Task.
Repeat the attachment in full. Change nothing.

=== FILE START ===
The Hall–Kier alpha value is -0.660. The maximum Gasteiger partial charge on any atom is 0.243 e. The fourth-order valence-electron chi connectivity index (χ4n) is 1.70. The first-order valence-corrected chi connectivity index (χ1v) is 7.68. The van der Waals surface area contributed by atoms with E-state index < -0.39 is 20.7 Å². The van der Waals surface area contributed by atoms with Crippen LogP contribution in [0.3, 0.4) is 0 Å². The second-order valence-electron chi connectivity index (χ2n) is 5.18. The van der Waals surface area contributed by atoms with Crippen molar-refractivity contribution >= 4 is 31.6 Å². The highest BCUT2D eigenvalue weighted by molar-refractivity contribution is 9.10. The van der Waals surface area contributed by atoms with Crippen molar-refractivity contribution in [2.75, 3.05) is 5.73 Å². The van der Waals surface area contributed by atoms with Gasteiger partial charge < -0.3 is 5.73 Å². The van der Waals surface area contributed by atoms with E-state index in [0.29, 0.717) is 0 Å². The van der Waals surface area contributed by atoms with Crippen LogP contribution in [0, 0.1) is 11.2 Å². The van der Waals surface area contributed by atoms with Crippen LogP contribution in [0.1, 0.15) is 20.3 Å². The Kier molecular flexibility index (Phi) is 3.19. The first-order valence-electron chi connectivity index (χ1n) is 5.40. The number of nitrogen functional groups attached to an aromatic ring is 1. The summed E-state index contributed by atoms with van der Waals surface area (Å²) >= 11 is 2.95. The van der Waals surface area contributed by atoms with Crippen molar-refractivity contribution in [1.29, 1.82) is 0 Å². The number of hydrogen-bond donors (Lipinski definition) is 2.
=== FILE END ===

The Hall–Kier alpha value is -0.660. The maximum Gasteiger partial charge on any atom is 0.243 e. The fourth-order valence-electron chi connectivity index (χ4n) is 1.70. The first-order valence-corrected chi connectivity index (χ1v) is 7.68. The van der Waals surface area contributed by atoms with E-state index < -0.39 is 20.7 Å². The van der Waals surface area contributed by atoms with Crippen LogP contribution in [0.3, 0.4) is 0 Å². The second-order valence-electron chi connectivity index (χ2n) is 5.18. The van der Waals surface area contributed by atoms with Crippen molar-refractivity contribution >= 4 is 31.6 Å². The highest BCUT2D eigenvalue weighted by molar-refractivity contribution is 9.10. The van der Waals surface area contributed by atoms with Crippen molar-refractivity contribution in [2.75, 3.05) is 5.73 Å². The van der Waals surface area contributed by atoms with Gasteiger partial charge < -0.3 is 5.73 Å². The van der Waals surface area contributed by atoms with E-state index in [0.29, 0.717) is 0 Å². The van der Waals surface area contributed by atoms with Crippen LogP contribution in [0, 0.1) is 11.2 Å². The van der Waals surface area contributed by atoms with Crippen LogP contribution in [0.1, 0.15) is 20.3 Å². The Kier molecular flexibility index (Phi) is 3.19. The first-order valence-electron chi connectivity index (χ1n) is 5.40. The number of nitrogen functional groups attached to an aromatic ring is 1. The summed E-state index contributed by atoms with van der Waals surface area (Å²) >= 11 is 2.95. The van der Waals surface area contributed by atoms with Crippen molar-refractivity contribution in [1.29, 1.82) is 0 Å². The number of hydrogen-bond donors (Lipinski definition) is 2.